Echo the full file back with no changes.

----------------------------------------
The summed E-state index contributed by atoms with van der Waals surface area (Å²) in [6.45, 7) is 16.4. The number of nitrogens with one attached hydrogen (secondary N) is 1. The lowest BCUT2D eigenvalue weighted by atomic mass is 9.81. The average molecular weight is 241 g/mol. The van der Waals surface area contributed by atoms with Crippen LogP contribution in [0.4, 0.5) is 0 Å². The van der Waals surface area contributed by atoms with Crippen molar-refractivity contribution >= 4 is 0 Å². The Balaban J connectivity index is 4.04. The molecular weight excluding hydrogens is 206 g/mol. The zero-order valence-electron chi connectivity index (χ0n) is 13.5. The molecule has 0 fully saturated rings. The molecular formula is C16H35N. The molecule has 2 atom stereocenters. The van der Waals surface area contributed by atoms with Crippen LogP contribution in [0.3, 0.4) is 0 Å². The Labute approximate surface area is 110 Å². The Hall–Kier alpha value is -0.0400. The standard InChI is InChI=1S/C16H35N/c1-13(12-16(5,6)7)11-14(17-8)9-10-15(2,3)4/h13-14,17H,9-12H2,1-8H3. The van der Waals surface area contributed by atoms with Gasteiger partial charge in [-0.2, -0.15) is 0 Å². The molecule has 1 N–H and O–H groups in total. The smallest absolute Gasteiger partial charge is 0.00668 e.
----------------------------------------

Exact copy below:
The summed E-state index contributed by atoms with van der Waals surface area (Å²) in [6.45, 7) is 16.4. The number of nitrogens with one attached hydrogen (secondary N) is 1. The lowest BCUT2D eigenvalue weighted by atomic mass is 9.81. The average molecular weight is 241 g/mol. The van der Waals surface area contributed by atoms with Crippen LogP contribution in [0.4, 0.5) is 0 Å². The van der Waals surface area contributed by atoms with Crippen molar-refractivity contribution >= 4 is 0 Å². The Balaban J connectivity index is 4.04. The molecular weight excluding hydrogens is 206 g/mol. The zero-order valence-electron chi connectivity index (χ0n) is 13.5. The molecule has 0 fully saturated rings. The molecular formula is C16H35N. The molecule has 2 atom stereocenters. The van der Waals surface area contributed by atoms with Crippen LogP contribution in [0.3, 0.4) is 0 Å². The Labute approximate surface area is 110 Å². The Hall–Kier alpha value is -0.0400. The standard InChI is InChI=1S/C16H35N/c1-13(12-16(5,6)7)11-14(17-8)9-10-15(2,3)4/h13-14,17H,9-12H2,1-8H3. The van der Waals surface area contributed by atoms with Gasteiger partial charge in [-0.2, -0.15) is 0 Å². The molecule has 1 N–H and O–H groups in total. The smallest absolute Gasteiger partial charge is 0.00668 e.